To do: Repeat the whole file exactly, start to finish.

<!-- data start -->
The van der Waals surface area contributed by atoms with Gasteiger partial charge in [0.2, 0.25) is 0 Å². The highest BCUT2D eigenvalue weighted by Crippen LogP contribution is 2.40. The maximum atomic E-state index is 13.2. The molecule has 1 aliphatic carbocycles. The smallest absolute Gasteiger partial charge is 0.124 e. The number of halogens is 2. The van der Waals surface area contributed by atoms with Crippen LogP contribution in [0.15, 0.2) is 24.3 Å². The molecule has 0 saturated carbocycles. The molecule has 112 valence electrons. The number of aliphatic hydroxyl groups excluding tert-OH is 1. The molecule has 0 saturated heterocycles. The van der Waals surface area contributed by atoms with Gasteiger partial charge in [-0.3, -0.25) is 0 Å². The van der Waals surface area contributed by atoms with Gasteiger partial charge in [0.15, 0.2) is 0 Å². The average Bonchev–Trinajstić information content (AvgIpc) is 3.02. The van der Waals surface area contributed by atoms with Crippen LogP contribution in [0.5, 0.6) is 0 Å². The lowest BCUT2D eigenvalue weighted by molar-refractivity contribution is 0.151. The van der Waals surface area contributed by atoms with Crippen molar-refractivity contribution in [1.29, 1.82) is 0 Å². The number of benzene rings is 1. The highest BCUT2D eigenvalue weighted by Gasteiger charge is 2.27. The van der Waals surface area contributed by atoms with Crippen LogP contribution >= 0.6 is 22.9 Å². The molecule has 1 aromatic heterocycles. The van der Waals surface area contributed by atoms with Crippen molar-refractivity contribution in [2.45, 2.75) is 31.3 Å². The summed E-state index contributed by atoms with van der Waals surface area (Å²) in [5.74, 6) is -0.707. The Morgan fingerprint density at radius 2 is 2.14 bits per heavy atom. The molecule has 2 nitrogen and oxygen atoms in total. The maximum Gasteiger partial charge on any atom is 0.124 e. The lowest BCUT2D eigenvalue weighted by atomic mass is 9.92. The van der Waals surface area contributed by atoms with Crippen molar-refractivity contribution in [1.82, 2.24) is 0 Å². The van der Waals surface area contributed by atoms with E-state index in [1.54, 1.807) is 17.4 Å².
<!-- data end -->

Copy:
The van der Waals surface area contributed by atoms with Gasteiger partial charge in [0.2, 0.25) is 0 Å². The highest BCUT2D eigenvalue weighted by Crippen LogP contribution is 2.40. The maximum atomic E-state index is 13.2. The molecule has 1 aliphatic carbocycles. The smallest absolute Gasteiger partial charge is 0.124 e. The number of halogens is 2. The van der Waals surface area contributed by atoms with Crippen LogP contribution in [0.15, 0.2) is 24.3 Å². The molecule has 0 saturated carbocycles. The molecule has 112 valence electrons. The number of aliphatic hydroxyl groups excluding tert-OH is 1. The molecule has 0 saturated heterocycles. The van der Waals surface area contributed by atoms with Gasteiger partial charge in [-0.3, -0.25) is 0 Å². The van der Waals surface area contributed by atoms with Gasteiger partial charge in [0.15, 0.2) is 0 Å². The average Bonchev–Trinajstić information content (AvgIpc) is 3.02. The van der Waals surface area contributed by atoms with Crippen LogP contribution in [0.5, 0.6) is 0 Å². The lowest BCUT2D eigenvalue weighted by molar-refractivity contribution is 0.151. The van der Waals surface area contributed by atoms with Crippen molar-refractivity contribution in [1.29, 1.82) is 0 Å². The number of benzene rings is 1. The highest BCUT2D eigenvalue weighted by Gasteiger charge is 2.27. The van der Waals surface area contributed by atoms with Crippen LogP contribution >= 0.6 is 22.9 Å². The molecule has 1 aromatic heterocycles. The van der Waals surface area contributed by atoms with Crippen molar-refractivity contribution in [2.45, 2.75) is 31.3 Å². The summed E-state index contributed by atoms with van der Waals surface area (Å²) in [5.74, 6) is -0.707. The Morgan fingerprint density at radius 2 is 2.14 bits per heavy atom. The molecule has 2 nitrogen and oxygen atoms in total. The maximum Gasteiger partial charge on any atom is 0.124 e. The lowest BCUT2D eigenvalue weighted by atomic mass is 9.92. The van der Waals surface area contributed by atoms with Crippen molar-refractivity contribution in [1.82, 2.24) is 0 Å². The van der Waals surface area contributed by atoms with E-state index in [1.54, 1.807) is 17.4 Å².